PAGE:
Visiting the National Gallery

Visiting the National Gallery during this pandemic is, somewhat perversely, something I’ve been wanting to do ever since I saw a tweet from someone I follow who was one of the earliest visitors after the doors reopened and the new system was in place.

The system for limiting numbers and following a one way system is necessary to enable galleries like this one to reopen. Although they are large spaces, they can be tricky to navigate and – possibly even by design – allow the visitor to get lost in a reverie and wander the halls for hours. This sort of flaneuring is incompatible with the Covid world, and one way systems are now found everywhere from supermarkets to art galleries.

The National Gallery is still free to visit, and access is still reasonably easy, albeit via an online ticketing system. Those wishing to remain anonymous might wish to utilise a burner email account, and I’m not sure if there is a satisfactory offline system for those who find the online world daunting or unusable.

Entry is simple enough – I ran there, actually, and was a few minutes late. There was a small holding queue around the corner from the entrance and I assume this was for the next batch of visitors; when I told the guard my time slot and apologised for being a few minutes late, he happily waved me through and I walked straight in. Just inside, I scanned my QR code for the NHS app, and I was waved inside by another bank of security guards who had no desire to see inside my running backpack, thankyouverymuch.

Inside the main (Salisbury wing) entrance, a lady asked if I was here to see “the exhibition”, which threw me a little, but she probably meant the paid-for/ticketed one. No, I said, I was planning to follow route B. Hearing this, she gave me some slightly convoluted directions.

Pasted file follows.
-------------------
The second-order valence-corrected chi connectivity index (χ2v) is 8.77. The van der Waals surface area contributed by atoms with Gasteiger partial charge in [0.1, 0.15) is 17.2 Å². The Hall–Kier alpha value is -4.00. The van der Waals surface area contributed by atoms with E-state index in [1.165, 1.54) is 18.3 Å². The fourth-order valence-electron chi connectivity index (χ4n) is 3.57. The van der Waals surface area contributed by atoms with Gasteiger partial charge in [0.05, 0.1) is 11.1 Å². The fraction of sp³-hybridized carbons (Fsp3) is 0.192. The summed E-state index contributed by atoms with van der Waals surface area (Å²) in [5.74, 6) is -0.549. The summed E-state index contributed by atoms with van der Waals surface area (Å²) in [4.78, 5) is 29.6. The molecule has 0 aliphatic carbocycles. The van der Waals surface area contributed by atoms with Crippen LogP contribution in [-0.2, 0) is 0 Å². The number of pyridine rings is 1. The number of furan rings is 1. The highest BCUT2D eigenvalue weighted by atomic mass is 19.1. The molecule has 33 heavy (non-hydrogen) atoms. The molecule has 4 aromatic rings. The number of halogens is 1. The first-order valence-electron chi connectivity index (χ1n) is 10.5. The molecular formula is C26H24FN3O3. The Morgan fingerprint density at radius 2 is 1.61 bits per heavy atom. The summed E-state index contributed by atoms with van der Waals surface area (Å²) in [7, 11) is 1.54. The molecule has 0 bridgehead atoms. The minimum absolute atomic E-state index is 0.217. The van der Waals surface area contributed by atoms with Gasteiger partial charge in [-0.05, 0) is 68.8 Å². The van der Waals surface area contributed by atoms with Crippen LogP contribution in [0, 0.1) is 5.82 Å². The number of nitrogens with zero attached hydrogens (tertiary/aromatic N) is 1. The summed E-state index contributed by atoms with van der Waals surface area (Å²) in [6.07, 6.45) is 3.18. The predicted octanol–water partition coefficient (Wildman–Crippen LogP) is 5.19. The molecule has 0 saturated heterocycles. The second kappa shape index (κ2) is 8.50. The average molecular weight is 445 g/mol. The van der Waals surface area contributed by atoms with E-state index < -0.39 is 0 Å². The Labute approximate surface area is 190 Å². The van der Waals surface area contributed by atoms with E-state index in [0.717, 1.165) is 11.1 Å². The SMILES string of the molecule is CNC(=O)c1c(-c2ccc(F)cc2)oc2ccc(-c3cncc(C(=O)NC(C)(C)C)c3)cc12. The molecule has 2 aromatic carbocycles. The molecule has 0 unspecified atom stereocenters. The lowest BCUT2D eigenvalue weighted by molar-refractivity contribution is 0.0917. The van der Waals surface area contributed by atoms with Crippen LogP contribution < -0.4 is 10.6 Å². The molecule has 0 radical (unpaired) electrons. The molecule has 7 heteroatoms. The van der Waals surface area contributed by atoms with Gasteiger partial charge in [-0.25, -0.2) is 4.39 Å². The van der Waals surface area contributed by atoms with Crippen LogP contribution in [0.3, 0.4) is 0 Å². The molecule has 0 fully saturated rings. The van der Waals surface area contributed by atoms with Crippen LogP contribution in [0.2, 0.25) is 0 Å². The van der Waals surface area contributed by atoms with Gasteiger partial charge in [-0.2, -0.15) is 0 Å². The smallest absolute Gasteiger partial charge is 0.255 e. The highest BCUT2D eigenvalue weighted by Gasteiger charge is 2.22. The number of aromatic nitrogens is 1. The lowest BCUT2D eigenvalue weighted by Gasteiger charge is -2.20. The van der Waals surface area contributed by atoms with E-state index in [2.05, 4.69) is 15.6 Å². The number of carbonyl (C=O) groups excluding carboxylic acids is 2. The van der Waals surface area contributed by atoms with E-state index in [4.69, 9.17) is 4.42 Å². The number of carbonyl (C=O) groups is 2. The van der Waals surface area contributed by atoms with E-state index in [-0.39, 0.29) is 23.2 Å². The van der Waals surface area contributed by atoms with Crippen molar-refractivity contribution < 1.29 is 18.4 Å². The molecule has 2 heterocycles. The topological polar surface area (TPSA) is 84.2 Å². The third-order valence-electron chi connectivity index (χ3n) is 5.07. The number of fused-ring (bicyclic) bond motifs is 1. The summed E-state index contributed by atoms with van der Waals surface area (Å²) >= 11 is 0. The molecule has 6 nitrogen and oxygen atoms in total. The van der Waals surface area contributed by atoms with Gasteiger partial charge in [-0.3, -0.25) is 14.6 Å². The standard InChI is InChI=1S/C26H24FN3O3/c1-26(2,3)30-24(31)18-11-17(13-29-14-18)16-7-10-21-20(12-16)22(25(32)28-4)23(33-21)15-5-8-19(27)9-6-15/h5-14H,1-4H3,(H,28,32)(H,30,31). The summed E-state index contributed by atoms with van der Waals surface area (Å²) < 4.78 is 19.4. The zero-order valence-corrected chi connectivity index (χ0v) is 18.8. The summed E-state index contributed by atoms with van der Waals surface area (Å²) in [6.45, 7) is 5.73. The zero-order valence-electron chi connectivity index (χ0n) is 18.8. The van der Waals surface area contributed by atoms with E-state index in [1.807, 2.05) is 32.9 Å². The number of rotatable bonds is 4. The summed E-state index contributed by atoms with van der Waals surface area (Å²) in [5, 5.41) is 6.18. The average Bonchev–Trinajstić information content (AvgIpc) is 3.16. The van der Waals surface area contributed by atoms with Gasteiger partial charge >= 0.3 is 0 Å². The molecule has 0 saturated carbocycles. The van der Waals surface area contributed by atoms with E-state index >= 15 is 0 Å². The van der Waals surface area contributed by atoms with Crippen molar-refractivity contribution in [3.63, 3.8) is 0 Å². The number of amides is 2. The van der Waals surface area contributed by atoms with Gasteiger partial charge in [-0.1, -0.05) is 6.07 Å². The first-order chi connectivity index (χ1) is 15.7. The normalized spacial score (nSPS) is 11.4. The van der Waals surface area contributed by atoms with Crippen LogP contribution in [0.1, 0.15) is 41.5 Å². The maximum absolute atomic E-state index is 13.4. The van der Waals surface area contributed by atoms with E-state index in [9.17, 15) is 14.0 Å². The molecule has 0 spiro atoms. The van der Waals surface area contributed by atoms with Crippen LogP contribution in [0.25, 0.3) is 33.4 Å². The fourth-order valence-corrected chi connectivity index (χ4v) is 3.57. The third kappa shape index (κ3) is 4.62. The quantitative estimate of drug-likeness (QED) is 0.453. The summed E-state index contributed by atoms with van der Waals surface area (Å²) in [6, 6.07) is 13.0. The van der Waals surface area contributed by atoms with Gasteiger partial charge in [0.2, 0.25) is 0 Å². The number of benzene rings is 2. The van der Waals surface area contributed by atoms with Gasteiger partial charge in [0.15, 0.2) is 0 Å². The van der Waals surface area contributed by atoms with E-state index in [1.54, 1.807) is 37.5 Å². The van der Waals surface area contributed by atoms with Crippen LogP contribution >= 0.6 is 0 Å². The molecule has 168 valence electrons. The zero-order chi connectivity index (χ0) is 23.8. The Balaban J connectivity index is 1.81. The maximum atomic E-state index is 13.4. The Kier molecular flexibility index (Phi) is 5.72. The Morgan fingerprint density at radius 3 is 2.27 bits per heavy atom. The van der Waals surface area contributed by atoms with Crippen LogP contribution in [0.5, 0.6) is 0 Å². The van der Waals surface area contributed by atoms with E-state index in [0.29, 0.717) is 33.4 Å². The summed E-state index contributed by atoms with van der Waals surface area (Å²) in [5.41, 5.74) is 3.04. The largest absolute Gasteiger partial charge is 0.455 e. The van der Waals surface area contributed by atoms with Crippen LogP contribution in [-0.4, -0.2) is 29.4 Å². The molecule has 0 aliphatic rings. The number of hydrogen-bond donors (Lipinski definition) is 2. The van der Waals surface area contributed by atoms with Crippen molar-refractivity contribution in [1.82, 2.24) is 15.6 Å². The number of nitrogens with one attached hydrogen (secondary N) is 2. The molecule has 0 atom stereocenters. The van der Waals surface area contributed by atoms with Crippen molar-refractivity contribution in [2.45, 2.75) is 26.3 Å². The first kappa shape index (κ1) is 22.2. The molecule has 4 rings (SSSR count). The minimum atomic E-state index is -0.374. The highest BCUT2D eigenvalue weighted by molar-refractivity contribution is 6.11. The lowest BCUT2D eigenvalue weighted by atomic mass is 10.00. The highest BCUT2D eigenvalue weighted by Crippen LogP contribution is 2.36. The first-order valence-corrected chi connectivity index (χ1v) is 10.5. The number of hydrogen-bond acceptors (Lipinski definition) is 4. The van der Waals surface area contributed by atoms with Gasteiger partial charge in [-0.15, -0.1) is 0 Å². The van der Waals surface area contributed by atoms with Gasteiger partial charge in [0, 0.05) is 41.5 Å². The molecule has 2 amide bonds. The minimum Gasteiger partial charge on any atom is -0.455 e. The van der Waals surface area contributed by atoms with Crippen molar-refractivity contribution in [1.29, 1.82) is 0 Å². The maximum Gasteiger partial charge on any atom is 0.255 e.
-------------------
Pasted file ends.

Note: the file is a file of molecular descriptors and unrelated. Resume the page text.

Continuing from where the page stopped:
For a gallery with a tricky layout like the National, they have devised three lettered routes for visitors to follow, which means deciding between a greatest hits of artists. There’s no bad route to follow, in fairness – though I must admit I was a bit daunted by the choices and  a bit like a kid choosing between different Now! compilations, I didn’t know if I wanted the one with Michelangelo and Raphael, the one with Van Gogh, Rubens and Pissarro, or the one with Holbein and Canaletto.

(It turns out that routes B and C actually overlap, so you get some Monet and Seurat and co whichever you choose.)

I went with route B, and wasn’t disappointed. I can’t remember if the gallery is deliberately laid out in chronological order, but this route certainly is. (There is a chuckle-worthy sign near the loos on the way in which riffs on this, kindly informing you that the next toilets are 700 years away, e.g. at the other end of the gallery by the exit.)

The gallery did, indeed, feel quite empty. I don’t tend to make a bee-line for institutions like this at times when they are normally busy – a sunny Saturday afternoon in Trafalgar Square and you’ll find me far, far away. But a rainy Monday afternoon in a pandemic with enforced restrictions on visitor numbers? Bliss.